top left: linen pincushion by namolio, top right: mugs in blueberry by skinnylaminx
Now that you have an idea of what props you'll be using, it's time to stage your photos. Again, this comes down to personal preference. Some people like to keep it really simple with little to no props, or just a background of some sort. Some people (myself included) like to create little scenes or vignettes around a particular product, in the way someone might display it in their home. Remember, this is your shop window! Try to choose props or backgrounds that don't overwhelm your product, so that whatever you're selling is still the focus of the shot. Also, think about what props go well with what you're selling and enhance people's understanding of what it is. For example, a bookmark might be sitting atop an old vintage novel, that delicious smelling vanilla soap would look great with some white blossoms and vanilla beans nearby, and the sweet little coin purse you've sewn may have a few coins, some lip balm or your keys peeking out. Your items don't necessarily have to be in use, think of it like a window display with a collection of things arranged together to tell a story (right about now I highly recommend taking a peek at the amazing Three Potato Four if you haven't already, I guarantee you will be inspired by their beautiful product photography and styling!).
3. Use it or lose it.
So, I know I just said that you don't have to photograph your products in use, doing so is not only an easy way to style your photos, but it also helps your potential customers fully understand what you're selling. This is especially so with clothing or anything where they might want to see how something fits. It also enables customers to imagine themselves wearing or using it, or how it could fit in their house, on their wall or couch. In terms of clothing having a model always helps, but it is definitely not a necessity. There are many online stores that don't do this and their clothes still look fantastic. Take a look at Dear Golden Vintage or Allen Company Inc. who use both dress forms and coat hangers to show off their vintage wares. Super simple, but they do the job well. You could even try something similar but also include a few props. Perhaps a picture or two on the wall, a little side table with books and trinkets on it, or a stack of suitcases.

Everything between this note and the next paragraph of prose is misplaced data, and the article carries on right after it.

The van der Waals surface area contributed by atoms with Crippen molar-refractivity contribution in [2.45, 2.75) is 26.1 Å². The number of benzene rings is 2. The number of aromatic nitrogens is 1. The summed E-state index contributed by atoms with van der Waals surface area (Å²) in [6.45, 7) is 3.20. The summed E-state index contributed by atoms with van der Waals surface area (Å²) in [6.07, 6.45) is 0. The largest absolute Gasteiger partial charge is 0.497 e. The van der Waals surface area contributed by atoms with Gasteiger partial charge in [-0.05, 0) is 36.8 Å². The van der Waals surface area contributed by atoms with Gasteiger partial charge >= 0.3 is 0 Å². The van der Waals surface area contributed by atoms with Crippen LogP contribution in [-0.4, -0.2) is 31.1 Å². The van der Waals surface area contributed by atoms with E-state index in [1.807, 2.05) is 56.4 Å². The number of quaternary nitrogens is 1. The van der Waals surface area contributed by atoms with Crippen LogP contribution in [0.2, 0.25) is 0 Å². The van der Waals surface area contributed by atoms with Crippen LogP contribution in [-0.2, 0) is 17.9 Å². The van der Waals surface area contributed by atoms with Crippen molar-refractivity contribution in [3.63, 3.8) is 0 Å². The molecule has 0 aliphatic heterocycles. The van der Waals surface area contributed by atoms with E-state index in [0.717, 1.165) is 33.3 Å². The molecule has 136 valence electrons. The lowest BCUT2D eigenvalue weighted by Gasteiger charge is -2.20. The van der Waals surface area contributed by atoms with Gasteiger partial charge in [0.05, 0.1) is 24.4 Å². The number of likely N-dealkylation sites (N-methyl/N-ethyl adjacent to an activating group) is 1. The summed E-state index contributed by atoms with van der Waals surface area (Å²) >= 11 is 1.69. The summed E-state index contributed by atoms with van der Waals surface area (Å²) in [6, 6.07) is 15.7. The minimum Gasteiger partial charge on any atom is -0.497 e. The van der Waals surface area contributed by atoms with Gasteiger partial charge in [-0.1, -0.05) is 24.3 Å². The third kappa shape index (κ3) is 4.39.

4. White OutUp until now, I've worked from the assumption that you want to use backgrounds, props and sets. However there is some really beautiful and simple product photography out there using just a simple while background or lightbox. The good thing about this type of product shot is that your products really stand out and pop, but for me I find it just a little bit trickier. This is mostly because your photos need to both have great lighting, and be really crisp and clear as the product is the entire focus of the shot. It's most definitely not impossible though! A tripod and a bit of practice should be all you need!
Thigh High Lace Up Legwarmers by Sannica
I hope this post has been helpful for you all, if even just to give you the inspiration and confidence to work on your product photos. My final and most important tip is this, there are no rules. There is no right or wrong way to style your photos. I've had both praise and criticism for my product photography, and when it comes down to it, I can only go with photos that I love and am happy with. With all the great photography out there, there is a definite temptation to try and emulate other sellers, and while there is nothing wrong with this people want to see your point of view and will respond to the styling that you really love. Good luck friends, I'm sure you'll all be great!